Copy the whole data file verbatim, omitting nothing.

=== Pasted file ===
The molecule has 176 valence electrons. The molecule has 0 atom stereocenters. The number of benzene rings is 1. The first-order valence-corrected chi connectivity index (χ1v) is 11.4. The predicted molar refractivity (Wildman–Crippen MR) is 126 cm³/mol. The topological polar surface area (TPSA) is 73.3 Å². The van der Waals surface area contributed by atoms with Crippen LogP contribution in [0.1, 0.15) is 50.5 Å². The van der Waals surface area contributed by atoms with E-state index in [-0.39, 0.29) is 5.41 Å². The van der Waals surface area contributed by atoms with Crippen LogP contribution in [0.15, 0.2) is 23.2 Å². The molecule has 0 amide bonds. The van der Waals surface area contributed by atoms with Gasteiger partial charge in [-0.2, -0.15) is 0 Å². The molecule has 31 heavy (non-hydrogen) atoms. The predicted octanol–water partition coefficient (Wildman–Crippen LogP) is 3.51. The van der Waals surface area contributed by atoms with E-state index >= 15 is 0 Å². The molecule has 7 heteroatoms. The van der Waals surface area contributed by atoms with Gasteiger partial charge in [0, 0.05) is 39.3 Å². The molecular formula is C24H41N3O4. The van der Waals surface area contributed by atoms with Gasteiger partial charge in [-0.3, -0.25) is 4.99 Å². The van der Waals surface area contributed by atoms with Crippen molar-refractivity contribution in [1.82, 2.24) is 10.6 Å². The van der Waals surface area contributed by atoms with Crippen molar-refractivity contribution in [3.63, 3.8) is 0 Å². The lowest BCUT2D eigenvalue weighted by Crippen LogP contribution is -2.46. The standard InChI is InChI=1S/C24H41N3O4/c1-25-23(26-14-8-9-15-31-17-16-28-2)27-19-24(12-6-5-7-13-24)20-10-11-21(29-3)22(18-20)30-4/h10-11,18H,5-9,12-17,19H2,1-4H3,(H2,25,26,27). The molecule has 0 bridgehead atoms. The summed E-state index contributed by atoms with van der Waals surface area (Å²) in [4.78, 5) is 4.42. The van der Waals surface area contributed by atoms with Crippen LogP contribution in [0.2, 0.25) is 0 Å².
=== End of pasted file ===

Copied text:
The molecule has 176 valence electrons. The molecule has 0 atom stereocenters. The number of benzene rings is 1. The first-order valence-corrected chi connectivity index (χ1v) is 11.4. The predicted molar refractivity (Wildman–Crippen MR) is 126 cm³/mol. The topological polar surface area (TPSA) is 73.3 Å². The van der Waals surface area contributed by atoms with Crippen LogP contribution in [0.1, 0.15) is 50.5 Å². The van der Waals surface area contributed by atoms with E-state index in [-0.39, 0.29) is 5.41 Å². The van der Waals surface area contributed by atoms with Crippen LogP contribution in [0.15, 0.2) is 23.2 Å². The molecule has 0 amide bonds. The van der Waals surface area contributed by atoms with Gasteiger partial charge in [-0.2, -0.15) is 0 Å². The molecule has 31 heavy (non-hydrogen) atoms. The predicted octanol–water partition coefficient (Wildman–Crippen LogP) is 3.51. The van der Waals surface area contributed by atoms with E-state index >= 15 is 0 Å². The molecule has 7 heteroatoms. The van der Waals surface area contributed by atoms with Gasteiger partial charge in [0, 0.05) is 39.3 Å². The molecular formula is C24H41N3O4. The van der Waals surface area contributed by atoms with Gasteiger partial charge in [-0.3, -0.25) is 4.99 Å². The van der Waals surface area contributed by atoms with Crippen molar-refractivity contribution in [1.82, 2.24) is 10.6 Å². The van der Waals surface area contributed by atoms with Crippen molar-refractivity contribution in [3.63, 3.8) is 0 Å². The lowest BCUT2D eigenvalue weighted by Crippen LogP contribution is -2.46. The standard InChI is InChI=1S/C24H41N3O4/c1-25-23(26-14-8-9-15-31-17-16-28-2)27-19-24(12-6-5-7-13-24)20-10-11-21(29-3)22(18-20)30-4/h10-11,18H,5-9,12-17,19H2,1-4H3,(H2,25,26,27). The molecule has 0 bridgehead atoms. The summed E-state index contributed by atoms with van der Waals surface area (Å²) in [4.78, 5) is 4.42. The van der Waals surface area contributed by atoms with Crippen LogP contribution in [0.2, 0.25) is 0 Å².